I really, really hope my alma mater doesn’t employ these same practices. Shame on them too, if they do.
In 2008, I signed up to make a monthly automatic contribution to the NC Children’s Hospital (the “12 x 12 donation”). The NC Children’s Hospital is an absolutely amazing, and absolutely necessary place, that I would support with or without its affiliation to the University of North Carolina in Chapel Hill. With that donation, they received my email address.
In 2009, I’ve signed up for the Morehead Planetarium email list. (Also cool, but not nearly as important as the Children’s Hospital.)
You can imagine my surprise (and little bit of disgust) when I received an email last week that opened with “Hello alumni and friends of Carolina,”
All jokes aside (and trust me, it could be way worse – not only did I graduate TWICE from another university, but I graduated TWICE from a RIVAL university), so why on Earth am I getting emails like this?
As I went to unsubscribe, I was taken to a subscription management page (ok – thumbs up are due here) where I found out I have been so kindly added to ALL of the following lists:
A free newsletter for alumni, parents of current students and friends of the University from the Office of University Relations. FYI provides information about people, events and issues at Carolina about six times a year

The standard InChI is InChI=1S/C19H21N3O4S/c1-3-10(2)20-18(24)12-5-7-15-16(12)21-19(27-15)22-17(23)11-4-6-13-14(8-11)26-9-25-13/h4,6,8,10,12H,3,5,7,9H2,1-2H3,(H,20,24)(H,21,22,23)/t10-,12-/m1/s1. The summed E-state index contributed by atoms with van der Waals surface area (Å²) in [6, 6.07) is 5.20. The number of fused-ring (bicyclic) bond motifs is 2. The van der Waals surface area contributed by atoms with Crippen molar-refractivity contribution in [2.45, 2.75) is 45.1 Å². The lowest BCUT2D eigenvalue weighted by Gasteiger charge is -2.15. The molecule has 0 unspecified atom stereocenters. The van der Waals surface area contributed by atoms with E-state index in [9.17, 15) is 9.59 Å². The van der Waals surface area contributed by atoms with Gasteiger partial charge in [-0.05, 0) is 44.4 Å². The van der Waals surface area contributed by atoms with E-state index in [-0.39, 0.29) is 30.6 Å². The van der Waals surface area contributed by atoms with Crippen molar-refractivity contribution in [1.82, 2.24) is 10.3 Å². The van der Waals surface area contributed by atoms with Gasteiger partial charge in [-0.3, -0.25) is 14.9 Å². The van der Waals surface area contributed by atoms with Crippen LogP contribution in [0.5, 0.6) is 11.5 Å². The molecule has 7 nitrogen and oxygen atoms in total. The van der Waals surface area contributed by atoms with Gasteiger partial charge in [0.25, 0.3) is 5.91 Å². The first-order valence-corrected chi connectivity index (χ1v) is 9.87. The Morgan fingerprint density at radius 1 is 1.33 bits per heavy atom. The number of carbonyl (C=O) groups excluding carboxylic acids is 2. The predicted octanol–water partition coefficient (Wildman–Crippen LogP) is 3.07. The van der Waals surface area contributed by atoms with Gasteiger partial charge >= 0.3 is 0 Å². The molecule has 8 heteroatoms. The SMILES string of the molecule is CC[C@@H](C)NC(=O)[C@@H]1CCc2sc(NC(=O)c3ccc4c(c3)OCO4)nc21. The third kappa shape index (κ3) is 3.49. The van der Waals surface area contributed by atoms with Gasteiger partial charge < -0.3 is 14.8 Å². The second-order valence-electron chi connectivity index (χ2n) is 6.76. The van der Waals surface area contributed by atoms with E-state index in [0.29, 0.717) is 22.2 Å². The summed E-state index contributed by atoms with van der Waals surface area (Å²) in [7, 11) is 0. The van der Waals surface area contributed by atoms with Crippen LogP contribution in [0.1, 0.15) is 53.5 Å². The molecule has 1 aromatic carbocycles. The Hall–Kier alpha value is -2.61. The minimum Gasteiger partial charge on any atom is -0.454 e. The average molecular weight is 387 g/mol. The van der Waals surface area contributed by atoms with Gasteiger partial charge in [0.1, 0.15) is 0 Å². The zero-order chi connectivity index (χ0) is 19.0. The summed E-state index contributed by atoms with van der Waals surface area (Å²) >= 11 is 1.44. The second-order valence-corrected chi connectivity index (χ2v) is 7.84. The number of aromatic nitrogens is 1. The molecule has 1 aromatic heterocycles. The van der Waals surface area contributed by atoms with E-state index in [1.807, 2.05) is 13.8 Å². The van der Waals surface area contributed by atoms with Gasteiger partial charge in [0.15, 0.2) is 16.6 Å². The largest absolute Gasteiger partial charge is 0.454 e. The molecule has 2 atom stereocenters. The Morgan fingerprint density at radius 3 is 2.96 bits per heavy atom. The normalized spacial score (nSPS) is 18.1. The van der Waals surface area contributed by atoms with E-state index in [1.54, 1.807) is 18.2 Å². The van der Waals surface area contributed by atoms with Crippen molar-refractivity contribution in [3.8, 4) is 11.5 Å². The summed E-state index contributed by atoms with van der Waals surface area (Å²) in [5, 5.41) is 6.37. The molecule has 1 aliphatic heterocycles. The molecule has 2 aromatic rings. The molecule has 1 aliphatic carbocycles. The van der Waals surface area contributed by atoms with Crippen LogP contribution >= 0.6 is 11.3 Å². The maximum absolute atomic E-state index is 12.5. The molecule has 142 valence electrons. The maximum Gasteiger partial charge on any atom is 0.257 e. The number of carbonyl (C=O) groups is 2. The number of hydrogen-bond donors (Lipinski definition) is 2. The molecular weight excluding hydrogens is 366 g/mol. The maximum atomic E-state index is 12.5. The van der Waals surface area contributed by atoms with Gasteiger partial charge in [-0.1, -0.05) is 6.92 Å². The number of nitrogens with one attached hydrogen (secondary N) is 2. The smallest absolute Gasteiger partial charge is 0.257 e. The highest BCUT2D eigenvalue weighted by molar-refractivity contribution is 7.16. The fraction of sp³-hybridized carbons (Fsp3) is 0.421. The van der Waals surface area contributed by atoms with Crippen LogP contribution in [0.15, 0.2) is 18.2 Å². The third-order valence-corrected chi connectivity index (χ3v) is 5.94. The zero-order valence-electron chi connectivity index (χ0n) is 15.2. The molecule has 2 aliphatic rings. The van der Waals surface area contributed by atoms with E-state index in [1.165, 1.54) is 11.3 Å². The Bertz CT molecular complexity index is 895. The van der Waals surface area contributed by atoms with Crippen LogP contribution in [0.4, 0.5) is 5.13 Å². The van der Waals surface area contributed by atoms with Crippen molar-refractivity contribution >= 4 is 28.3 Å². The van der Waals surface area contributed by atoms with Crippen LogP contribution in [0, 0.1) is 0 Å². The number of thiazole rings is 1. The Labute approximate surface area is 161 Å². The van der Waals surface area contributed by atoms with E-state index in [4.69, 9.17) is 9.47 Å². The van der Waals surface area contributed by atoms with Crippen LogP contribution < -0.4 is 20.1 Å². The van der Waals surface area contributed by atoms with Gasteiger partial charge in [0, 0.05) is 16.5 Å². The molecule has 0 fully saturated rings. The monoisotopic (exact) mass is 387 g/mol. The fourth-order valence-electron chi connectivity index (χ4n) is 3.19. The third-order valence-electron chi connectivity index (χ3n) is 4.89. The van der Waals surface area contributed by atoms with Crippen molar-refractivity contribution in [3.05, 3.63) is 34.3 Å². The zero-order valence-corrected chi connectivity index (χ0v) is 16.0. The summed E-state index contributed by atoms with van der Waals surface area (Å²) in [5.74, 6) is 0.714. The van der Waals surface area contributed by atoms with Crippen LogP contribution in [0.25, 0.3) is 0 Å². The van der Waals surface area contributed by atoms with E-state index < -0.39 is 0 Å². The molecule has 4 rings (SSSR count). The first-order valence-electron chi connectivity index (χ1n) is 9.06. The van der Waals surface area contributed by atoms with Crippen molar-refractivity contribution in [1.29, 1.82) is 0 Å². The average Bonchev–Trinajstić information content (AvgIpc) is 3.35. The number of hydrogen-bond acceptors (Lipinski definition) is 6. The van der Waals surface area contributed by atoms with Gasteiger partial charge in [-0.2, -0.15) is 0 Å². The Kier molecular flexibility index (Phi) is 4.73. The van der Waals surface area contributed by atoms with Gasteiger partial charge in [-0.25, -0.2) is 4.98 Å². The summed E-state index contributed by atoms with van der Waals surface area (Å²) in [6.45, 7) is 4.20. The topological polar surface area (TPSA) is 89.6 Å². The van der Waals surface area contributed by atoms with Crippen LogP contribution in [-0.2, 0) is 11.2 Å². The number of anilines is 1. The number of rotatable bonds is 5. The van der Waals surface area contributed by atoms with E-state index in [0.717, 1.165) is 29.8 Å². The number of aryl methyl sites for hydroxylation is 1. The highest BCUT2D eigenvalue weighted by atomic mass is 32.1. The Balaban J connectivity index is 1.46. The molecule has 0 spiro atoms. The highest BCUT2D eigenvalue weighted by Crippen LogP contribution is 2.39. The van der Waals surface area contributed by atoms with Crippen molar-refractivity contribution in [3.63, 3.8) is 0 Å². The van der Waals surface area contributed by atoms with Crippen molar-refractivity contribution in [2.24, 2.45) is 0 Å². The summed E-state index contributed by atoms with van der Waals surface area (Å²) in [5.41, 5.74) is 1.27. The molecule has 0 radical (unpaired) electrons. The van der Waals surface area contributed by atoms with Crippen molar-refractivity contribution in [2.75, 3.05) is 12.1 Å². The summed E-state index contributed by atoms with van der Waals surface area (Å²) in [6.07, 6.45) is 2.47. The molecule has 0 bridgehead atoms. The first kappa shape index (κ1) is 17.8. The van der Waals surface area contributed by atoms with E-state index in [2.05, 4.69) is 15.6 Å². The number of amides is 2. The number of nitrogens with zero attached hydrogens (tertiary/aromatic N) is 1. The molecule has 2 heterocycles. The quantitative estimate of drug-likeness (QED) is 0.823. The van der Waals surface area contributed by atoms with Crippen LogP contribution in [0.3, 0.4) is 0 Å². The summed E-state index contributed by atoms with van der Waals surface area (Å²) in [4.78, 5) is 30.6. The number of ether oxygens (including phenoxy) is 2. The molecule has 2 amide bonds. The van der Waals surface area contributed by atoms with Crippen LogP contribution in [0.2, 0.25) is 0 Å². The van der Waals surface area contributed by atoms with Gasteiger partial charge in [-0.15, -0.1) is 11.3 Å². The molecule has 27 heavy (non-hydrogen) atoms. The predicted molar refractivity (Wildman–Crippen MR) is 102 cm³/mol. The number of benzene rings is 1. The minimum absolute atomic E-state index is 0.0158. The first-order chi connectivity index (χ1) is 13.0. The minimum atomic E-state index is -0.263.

GAA affinity information
Includes credit card, insurance and similar programs
University and GAA events
Reunions, Travel, Lifelong Learning, Carolina Club news and events, etc.
University and GAA news
University athletic information and tickets
University schools and departments
Includes Business, College of Arts & Sciences, Dentistry, Education, Government, Information and Library Science, Journalism and Mass Communication, Law, Nursing, Pharmacy, Social Work and UNC Libraries
You’ll notice that neither the NC Children’s Hospital nor the Planetarium are on that list. But those are the only two institutions on the campus of UNC with my email address.
Clearly, I was about to be bombarded with emails that were not only irrelevant, but just downright unwanted. You want a quicker way to get people to just “Opt-out from all emails (Remove me from all current and future emails, regardless of any individual settings.)” and permanently ban you from contacting them ever again? I really can’t think of one.
Lessons Learned (the hard way by Carolina):
1 – Know your audience. If your list doesn’t come exclusively from a graduation or general university fund donor roster, don’t assume I’m an alum (or even a friend). You’re better off not using an introduction at all, unless you know for a fact that it will be all encompassing.
2 – Keep your contact lists relevant. Don’t share your email address lists across multiple (often ultimately unrelated) business units.